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Re: st_nlink of directory nodes in shadowfs

From: Roland McGrath
Subject: Re: st_nlink of directory nodes in shadowfs
Date: Sat, 27 Oct 2001 19:15:34 -0400 (EDT)

Oy!  I had no idea find did that, though I suppose it is reasonable.  

By my reading of 1003.1-1996, st_nlink should be "the number of directory
entries that refer to the file".  In a case like this, I think it's pretty
open to interpretation what constitutes a directory entry; there always
might be extra entries in some directory you don't know about, and that is
not distinguishable from st_nlink just being too high.

I'm also not entirely sure how kosher find's use of st_nlink on directories
is, by the POSIX rules.  I haven't done a thorough search, but `..' is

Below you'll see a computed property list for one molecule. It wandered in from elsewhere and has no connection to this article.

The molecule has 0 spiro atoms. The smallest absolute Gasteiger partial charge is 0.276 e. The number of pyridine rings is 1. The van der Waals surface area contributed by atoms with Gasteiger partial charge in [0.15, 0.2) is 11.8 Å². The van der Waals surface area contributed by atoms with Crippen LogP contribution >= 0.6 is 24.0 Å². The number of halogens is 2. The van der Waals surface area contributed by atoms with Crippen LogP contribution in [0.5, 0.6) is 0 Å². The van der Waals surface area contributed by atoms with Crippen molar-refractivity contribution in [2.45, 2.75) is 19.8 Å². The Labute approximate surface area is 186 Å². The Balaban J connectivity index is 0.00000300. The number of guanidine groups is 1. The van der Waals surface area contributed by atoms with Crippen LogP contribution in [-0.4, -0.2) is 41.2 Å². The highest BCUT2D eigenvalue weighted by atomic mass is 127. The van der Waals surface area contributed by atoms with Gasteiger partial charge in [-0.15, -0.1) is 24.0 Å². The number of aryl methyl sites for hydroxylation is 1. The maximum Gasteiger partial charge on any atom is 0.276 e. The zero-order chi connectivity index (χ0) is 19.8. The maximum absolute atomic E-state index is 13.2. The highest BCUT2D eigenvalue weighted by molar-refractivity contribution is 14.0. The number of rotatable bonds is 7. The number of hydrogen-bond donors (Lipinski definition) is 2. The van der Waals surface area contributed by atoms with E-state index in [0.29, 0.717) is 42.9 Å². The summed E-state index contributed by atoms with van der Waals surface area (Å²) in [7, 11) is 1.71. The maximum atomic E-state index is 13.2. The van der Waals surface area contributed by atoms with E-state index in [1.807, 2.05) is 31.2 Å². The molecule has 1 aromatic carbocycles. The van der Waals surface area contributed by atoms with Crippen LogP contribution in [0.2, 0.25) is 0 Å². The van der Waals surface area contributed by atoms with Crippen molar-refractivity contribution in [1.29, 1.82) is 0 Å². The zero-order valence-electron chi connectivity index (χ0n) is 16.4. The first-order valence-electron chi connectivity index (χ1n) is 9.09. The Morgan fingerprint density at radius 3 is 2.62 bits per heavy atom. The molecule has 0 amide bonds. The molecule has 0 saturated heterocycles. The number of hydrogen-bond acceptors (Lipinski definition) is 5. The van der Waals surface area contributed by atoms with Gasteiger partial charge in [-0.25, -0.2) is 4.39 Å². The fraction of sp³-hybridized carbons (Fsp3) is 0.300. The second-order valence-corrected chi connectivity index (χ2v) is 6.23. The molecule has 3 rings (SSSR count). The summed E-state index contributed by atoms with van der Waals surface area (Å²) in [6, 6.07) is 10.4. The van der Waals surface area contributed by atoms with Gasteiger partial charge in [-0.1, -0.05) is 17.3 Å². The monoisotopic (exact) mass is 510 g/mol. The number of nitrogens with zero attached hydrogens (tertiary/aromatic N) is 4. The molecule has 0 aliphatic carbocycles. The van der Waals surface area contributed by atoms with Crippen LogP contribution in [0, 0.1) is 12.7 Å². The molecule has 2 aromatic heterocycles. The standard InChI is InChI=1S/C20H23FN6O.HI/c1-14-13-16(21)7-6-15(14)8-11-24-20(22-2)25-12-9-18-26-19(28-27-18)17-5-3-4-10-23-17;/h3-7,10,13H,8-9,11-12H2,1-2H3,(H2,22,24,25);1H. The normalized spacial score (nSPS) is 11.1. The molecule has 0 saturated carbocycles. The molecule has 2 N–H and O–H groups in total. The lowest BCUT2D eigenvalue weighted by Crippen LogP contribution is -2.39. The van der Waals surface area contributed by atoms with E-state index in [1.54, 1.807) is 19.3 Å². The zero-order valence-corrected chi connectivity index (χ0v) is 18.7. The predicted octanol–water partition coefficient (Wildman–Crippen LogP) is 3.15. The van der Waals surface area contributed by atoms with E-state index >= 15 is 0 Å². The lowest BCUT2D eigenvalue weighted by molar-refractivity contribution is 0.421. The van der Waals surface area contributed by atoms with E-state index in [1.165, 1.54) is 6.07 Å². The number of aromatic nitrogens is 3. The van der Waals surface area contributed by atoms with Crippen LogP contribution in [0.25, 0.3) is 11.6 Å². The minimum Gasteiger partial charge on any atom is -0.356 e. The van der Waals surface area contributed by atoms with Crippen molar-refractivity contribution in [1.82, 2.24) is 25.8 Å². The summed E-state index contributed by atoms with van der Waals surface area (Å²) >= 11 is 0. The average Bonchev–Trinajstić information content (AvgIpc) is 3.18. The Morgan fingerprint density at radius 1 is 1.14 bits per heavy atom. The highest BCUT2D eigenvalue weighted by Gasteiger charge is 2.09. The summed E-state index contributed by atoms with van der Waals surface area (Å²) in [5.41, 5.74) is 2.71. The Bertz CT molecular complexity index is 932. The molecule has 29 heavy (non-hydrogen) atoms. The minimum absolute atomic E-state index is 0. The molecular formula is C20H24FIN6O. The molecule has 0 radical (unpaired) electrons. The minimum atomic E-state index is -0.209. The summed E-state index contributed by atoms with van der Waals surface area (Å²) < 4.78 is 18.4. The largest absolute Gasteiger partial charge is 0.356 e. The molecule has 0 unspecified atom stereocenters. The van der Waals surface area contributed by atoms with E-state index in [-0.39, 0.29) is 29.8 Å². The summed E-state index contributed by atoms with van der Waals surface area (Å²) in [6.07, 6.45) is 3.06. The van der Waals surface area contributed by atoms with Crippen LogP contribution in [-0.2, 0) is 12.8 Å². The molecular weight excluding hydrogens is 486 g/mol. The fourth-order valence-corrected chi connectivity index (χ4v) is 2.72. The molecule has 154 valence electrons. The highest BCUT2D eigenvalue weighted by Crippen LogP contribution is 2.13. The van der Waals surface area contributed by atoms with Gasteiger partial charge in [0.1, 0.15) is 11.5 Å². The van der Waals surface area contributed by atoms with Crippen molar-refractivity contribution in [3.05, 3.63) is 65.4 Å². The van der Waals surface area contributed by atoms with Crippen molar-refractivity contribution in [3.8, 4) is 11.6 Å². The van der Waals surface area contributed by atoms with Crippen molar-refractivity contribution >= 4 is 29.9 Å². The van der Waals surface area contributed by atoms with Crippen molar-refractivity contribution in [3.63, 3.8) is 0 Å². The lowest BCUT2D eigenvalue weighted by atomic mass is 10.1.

described as a "special file name", and it is unspecified whether readdir
returns entries for `.' and `..', so I tend to conclude that there is no
requirement about `..' being a normal link as to contribute to the link
count in a well-specified way.

All that leads me to conclude that all that matters is what makes find
happy in practice.  If it uses st_nlink to limit the number of entries in
the directory it stats for directoriness, then an inflated count only makes
it possibly less efficient and won't make it incorrect.

Note, however, that this optimization in find will quite totally break the
filesystem semantics presented by translators set on regular files.  That
is, a translator set on a regular file may well report S_IFDIR and so a
find ought to treat it as a directory.  But the underlying node isn't a
directory and so doesn't have a .. node contributing to the containing
directory's link count.

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